The 4-8 plan likely would be most beneficial to Muscogee County high schools in terms of trimming down travel time and expenses, raising revenue with more in-town football games and likely guaranteeing all eight of the county’s schools fall into one of two regions together.
The county’s high schools are in three regions in three classifications -- regions 5-AA, 6-AAA and 1-AAAA -- and Northside and Hardaway trek more than 130 miles to their two most-distant region opponents, Thomas County Central and Bainbridge.
“One of the biggest things this year has been travel,” said Northside athletic director Morgan Ingram, whose school jumped a classification to Class AAAA in the previous reclassification. “I’d like to see Columbus schools back together rather than spread out in three different classifications like they are now.”
If the 4-8 plan passes, Gibson said Kendrick, Jordan, Spencer and Carver likely would be in a Class AA region together, Hardaway and Northside likely would stay in the same region, and Class AAA schools Columbus and Shaw could slide either way, depending on how the enrollment numbers are divided.
One provision of the 4-8 plan calls for more regions with fewer teams in them. While many regions have eight teams and some are twice as large and subdivided, new regions in the 4-8 plan would have four or five teams closer to one another. That would save on travel for all sports and free more Friday nights in the fall for high school athletic departments’ biggest money-makers -- in-town rivalry football games.
“I’m hoping that however the GHSA re-aligns this next rotation of classifications, we will be able to play more games in town,” Gibson said. “Travel has gotten more expensive, and it would be nice for some of the schools to have a few more games in town to sell tickets and fund their extracurricular activities. It used to be (a football team) would play seven games here in town, and they could make a profit off of that.”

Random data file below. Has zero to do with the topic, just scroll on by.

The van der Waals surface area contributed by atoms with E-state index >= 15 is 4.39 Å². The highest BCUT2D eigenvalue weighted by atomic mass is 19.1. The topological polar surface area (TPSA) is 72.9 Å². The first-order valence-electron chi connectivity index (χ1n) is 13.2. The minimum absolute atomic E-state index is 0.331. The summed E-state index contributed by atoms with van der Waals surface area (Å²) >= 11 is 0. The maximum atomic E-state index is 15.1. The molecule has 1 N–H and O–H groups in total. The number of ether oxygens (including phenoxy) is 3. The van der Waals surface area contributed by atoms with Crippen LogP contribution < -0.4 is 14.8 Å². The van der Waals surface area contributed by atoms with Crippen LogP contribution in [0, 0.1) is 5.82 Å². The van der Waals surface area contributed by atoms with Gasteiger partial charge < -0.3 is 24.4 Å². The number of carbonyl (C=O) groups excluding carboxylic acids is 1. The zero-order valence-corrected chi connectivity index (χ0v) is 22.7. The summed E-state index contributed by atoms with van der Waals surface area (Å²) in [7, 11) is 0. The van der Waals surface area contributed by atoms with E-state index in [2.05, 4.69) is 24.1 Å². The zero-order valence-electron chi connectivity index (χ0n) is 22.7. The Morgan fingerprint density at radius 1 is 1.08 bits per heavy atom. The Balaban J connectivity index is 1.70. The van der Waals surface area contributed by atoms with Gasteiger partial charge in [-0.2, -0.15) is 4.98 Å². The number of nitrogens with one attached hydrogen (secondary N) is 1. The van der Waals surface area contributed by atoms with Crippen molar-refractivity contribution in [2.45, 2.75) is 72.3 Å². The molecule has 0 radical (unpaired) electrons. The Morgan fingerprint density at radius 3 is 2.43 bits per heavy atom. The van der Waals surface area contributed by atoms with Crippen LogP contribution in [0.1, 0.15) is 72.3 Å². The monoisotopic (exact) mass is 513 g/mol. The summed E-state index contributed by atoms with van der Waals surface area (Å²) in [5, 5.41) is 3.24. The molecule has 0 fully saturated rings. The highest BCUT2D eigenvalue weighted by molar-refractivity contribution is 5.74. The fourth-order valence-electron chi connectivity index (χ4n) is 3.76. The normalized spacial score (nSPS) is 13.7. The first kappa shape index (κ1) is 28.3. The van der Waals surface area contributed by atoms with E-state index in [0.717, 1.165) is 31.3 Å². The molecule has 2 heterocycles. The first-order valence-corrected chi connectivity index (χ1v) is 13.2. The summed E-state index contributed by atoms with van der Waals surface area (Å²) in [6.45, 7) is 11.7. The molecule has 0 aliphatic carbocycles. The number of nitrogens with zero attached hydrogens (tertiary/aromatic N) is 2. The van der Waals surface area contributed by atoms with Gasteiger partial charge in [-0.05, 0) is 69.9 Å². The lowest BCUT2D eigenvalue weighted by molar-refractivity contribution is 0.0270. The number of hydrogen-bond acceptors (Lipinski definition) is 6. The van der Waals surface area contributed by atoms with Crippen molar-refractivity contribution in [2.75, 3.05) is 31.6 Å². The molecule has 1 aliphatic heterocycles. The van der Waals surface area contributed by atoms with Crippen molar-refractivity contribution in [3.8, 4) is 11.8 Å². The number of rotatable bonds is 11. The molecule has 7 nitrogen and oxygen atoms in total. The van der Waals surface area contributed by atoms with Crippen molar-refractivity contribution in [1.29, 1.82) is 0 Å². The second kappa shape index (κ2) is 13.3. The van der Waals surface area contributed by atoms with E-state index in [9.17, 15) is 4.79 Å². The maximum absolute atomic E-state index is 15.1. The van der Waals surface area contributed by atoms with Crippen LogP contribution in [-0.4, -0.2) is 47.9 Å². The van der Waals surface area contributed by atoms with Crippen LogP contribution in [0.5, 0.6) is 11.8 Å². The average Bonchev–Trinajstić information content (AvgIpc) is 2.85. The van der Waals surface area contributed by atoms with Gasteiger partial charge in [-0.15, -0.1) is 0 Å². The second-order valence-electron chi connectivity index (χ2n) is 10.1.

Muscogee schools could be split more or play up
While changing the classifications could bring Muscogee County schools together, there is also a chance the enrollment numbers the executive committee decides to use could split MCSD teams. Kendrick and Jordan, which are a smaller Class AA schools, could fall to Class A while Kendrick and Carver are likely to remain in Class AA, potentially putting MCSD’s sports into four regions in four classifications.
One solution would be for Muscogee County schools to play up a classification, which it can do by lobbying the GHSA. Muscogee schools routinely did so in the past to keep a city-based region together.
Athletic directors at several schools said they would not mind having to play in a different classification again if asked to do so. Jordan athletic director Gerald Turner said he would prefer it if it means being able to play games in the city more often.
“I don’t see why we shouldn’t play up,” Turner said. “We could have a Columbus region again and save money on gas and buses. It doesn’t make sense for all the schools to be spread around like they are right now.”
The decision to play up would fall to MCSD superintendent Susan Andrews. Gibson said he does not expect her to make a request against the GHSA’s upcoming decision.
“Whatever decision is made, it will be made based on the safety of the student-athletes,” Gibson said. “But I think our teams are competitive regardless of where we put them, and I think that will continue no matter what the GHSA does at this meeting.”
Chris White, 706-571-8571; follow Chris online at twitter.com/le_chriswhtie and at facebook.com/lechriswhite.